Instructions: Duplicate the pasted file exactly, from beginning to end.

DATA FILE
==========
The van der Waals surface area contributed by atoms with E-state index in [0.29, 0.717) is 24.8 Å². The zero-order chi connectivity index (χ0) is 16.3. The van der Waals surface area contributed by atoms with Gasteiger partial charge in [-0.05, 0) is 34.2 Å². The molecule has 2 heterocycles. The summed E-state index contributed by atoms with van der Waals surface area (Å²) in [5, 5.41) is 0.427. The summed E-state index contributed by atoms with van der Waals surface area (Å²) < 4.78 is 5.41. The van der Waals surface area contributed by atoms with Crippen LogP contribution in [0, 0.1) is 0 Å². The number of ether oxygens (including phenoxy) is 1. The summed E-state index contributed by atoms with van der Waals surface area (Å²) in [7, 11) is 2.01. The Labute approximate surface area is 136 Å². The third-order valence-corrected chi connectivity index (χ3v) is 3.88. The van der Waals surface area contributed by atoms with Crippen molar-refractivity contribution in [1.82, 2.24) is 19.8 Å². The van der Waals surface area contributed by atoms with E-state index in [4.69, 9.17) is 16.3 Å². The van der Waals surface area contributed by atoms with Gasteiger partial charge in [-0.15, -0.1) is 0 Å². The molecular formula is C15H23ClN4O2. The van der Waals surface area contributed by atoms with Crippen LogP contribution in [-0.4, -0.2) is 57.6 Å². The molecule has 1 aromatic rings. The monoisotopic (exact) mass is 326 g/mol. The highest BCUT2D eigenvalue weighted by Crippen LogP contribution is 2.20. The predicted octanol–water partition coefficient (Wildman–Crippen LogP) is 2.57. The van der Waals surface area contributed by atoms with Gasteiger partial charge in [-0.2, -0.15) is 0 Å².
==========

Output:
The van der Waals surface area contributed by atoms with E-state index in [0.29, 0.717) is 24.8 Å². The zero-order chi connectivity index (χ0) is 16.3. The van der Waals surface area contributed by atoms with Gasteiger partial charge in [-0.05, 0) is 34.2 Å². The molecule has 2 heterocycles. The summed E-state index contributed by atoms with van der Waals surface area (Å²) in [5, 5.41) is 0.427. The summed E-state index contributed by atoms with van der Waals surface area (Å²) < 4.78 is 5.41. The van der Waals surface area contributed by atoms with Crippen LogP contribution in [0, 0.1) is 0 Å². The number of ether oxygens (including phenoxy) is 1. The summed E-state index contributed by atoms with van der Waals surface area (Å²) in [7, 11) is 2.01. The Labute approximate surface area is 136 Å². The third-order valence-corrected chi connectivity index (χ3v) is 3.88. The van der Waals surface area contributed by atoms with Crippen molar-refractivity contribution in [1.82, 2.24) is 19.8 Å². The van der Waals surface area contributed by atoms with E-state index in [4.69, 9.17) is 16.3 Å². The van der Waals surface area contributed by atoms with Gasteiger partial charge in [-0.15, -0.1) is 0 Å². The molecular formula is C15H23ClN4O2. The van der Waals surface area contributed by atoms with Crippen LogP contribution in [-0.4, -0.2) is 57.6 Å². The molecule has 1 aromatic rings. The monoisotopic (exact) mass is 326 g/mol. The highest BCUT2D eigenvalue weighted by Crippen LogP contribution is 2.20. The predicted octanol–water partition coefficient (Wildman–Crippen LogP) is 2.57. The van der Waals surface area contributed by atoms with Gasteiger partial charge in [-0.2, -0.15) is 0 Å².